*Heavy sigh* “Yes, Father Bud?”
“I’m really sorry to bother you with this kind of thing again, but the Islamic State –”
“You mean ISIL?”
“Yes, ISIL. They’ve opened a market in Mosul to sell stolen Christian property.”
*Wearily* “Bud, the airstrikes are continuing –”
“Yes, Bishop Kevin, the next time you have a ‘dialogue’ meeting with Imam Mahmoud down at Masjid Aurangzeb, maybe you could bring it up.”
“Bring it up? What for? Mahmoud’s a terrific guy, and you know he hates how ISIL is hijacking his religion, but you know how touchy he is. I don’t want to ruffle his feathers — remember that time he harangued me for twenty minutes about the Crusades? Look, let’s just go next week, and smile, and reach out — reach out and get some of that hummus, Bud, it is positively mystical –”
“Bishop Kevin, I’m serious. I was thinking maybe we could craft a statement.”
“A statement? What kind of statement?”
“A statement denouncing the persecution of Christians in the Middle East and calling on Muslims to renounce all brutality and violence against non-Muslim minorities in Muslim countries.”
*Shaking his head* “Father Bud, if I’ve told you once, I’ve told you a thousand times –”
“I know you’ve told me, Bishop Kevin, but I, well, I just keep hoping for a change.”
“Look, Bud. Nothing is going to change. Forget it. You know what happened the last time I asked for something like your statement. Mahmoud said he condemned all terrorism, especially state terrorism. Wasn’t that good enough?”
“Well, since you asked, no. It wasn’t. By that he just means that he is condemning America and Israel.”
“Bud. Don’t be uncharitable. Don’t be Islamophobic. He said he condemned terrorism.”
“Yes, but you don’t know for sure if he thinks the attacks on Christians even constitute terrorism.”
“Yes, I do. He told me so, and even if it wasn’t in his public statement, I know he’s a standup guy. And remember, Bud, he just got offended last time I asked him to condemn something that radical violent extreme extremists did. Remember: talk about extreme, militant Islamists and the atrocities that they have perpetrated globally might undercut the positive achievements that we Catholics have attained in our inter-religious dialogue with devout Muslims.”
“I’ve heard that, Bishop Kevin. But the idea is not only to get him to condemn jihad terror and the persecution of Christians. The idea is to get him to start teaching in his mosque and the larger Muslim community that the terrorists’ understanding of Islam is wrong.”
“Bud, you’re just not being realistic. How would you feel if he came here and started telling me what I could teach here at St. Aethelred’s Cathedral?”
“Well, he did, Bishop Kevin. Remember? He gave you all the selected readings for the Qur’an Recitation we had for Outreach last month. And I still wonder why he refuses to reciprocate and have a Bible Reading at Masjid Aurangzeb.”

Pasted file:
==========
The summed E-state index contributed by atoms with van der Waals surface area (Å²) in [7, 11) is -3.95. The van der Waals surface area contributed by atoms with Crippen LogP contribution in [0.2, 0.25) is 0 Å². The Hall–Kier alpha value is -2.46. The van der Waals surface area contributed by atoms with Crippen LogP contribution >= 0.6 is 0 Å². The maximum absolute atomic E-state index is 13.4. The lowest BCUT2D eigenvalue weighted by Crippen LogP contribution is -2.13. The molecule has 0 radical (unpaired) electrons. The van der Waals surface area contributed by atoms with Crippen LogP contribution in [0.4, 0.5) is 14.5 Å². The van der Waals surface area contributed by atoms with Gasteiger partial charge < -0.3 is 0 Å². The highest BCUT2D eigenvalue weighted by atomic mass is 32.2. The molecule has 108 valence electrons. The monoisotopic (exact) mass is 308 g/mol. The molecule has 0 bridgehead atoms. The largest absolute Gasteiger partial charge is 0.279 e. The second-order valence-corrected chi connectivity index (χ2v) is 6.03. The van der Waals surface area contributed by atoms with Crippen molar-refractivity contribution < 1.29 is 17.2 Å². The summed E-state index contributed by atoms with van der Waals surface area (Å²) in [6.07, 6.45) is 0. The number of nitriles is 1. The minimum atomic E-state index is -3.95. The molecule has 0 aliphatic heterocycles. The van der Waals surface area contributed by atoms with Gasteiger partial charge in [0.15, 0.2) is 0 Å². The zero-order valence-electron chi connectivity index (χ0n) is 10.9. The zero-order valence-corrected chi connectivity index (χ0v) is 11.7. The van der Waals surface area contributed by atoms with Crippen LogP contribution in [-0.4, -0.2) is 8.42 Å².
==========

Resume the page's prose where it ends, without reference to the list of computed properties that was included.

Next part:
“Listen, Bud. You can’t push these people too hard. They’re very sensitive to racism and bigotry. You can’t ask them to go around teaching against terrorism and hosting Christian prayers in their mosques. Their memory of colonialism and imperialism is too strong. Heck, the Crusades are a living memory for them! We have to show them we’re not Crusaders. Not imperialists. That we love Islam and embrace it as part of the glorious mosaic of mankind. That we are not living in fear of radical extremist violent Islamist radical extremists. Heck — we have them among ourselves as well!”
“Well, Bishop Kevin, I don’t remember the last time that Christians drove Muslims out of an area, kidnapping women and selling them into sex slavery and then selling off the Muslims’ property.”
“It happens all the time, Bud. All the time. And in response, we need to adopt a posture of repentance, respect, humility and submission. Above all, we can’t keep nagging them about Muslim persecution of Christians! What would that do to the dialogue? I hope you’ll come with me to the mosque next week, Bud. You’ll see what a kidder Mahmoud is. And the hummus!”
(AINA) — ISIS has opened a special market to sell property it looted from Assyrian homes and churches in Mosul. The market, called “Spoils Of The Nazarenes,” sells televisions, refrigerators, microwave ovens and other electronic devices, as well as furniture and artwork. Prices range from 50,000 to 75,000 Iraqi Dinars ($42 to $63).
ISIS captured the city of Mosul on June 10. Almost immediately thereafter it began to drive Assyrians out of Mosul and destroy Christian and non-Sunni institutions. It imposed a poll tax (jizya) on Assyrians, ordered unmarried women to ‘Jihad by sex’, destroyed the statue of the Virgin Mary at the Immaculate Church of the Highest in the neighborhood of AlShafa in Mosul, as well as the statue of Mullah Osman Al-Musali.
On June 26 Kurds clashed with ISIS near Baghdede, an Assyrian town east of Mosul, forcing nearly 50,000 Assyrians to flee.
On July 8 ISIS removed the Cross from St. Ephrem Cathedral in the Shoorta neighborhood in Mosul, one week after the church was seized on July 1.
On July 18 ISIS marked Christian homes with the Arabic letter “N” for the word Nasrani, which means Christian.
On July 19 ISIS plundered Assyrians as they fled Mosul.
On July 22 ISIS and Kurds clashed near the Assyrian town Tel Kepe; 2000 Assyrian families were driven from Mosul.
On July 29 ISIS destroyed or occupied all 45 Christian institutions in Mosul.
On August 2 ISIS looted 8 million dollars from Assyrian farms.
On August 21 ISIS looted Assyrian homes, vandalized churches in Mosul.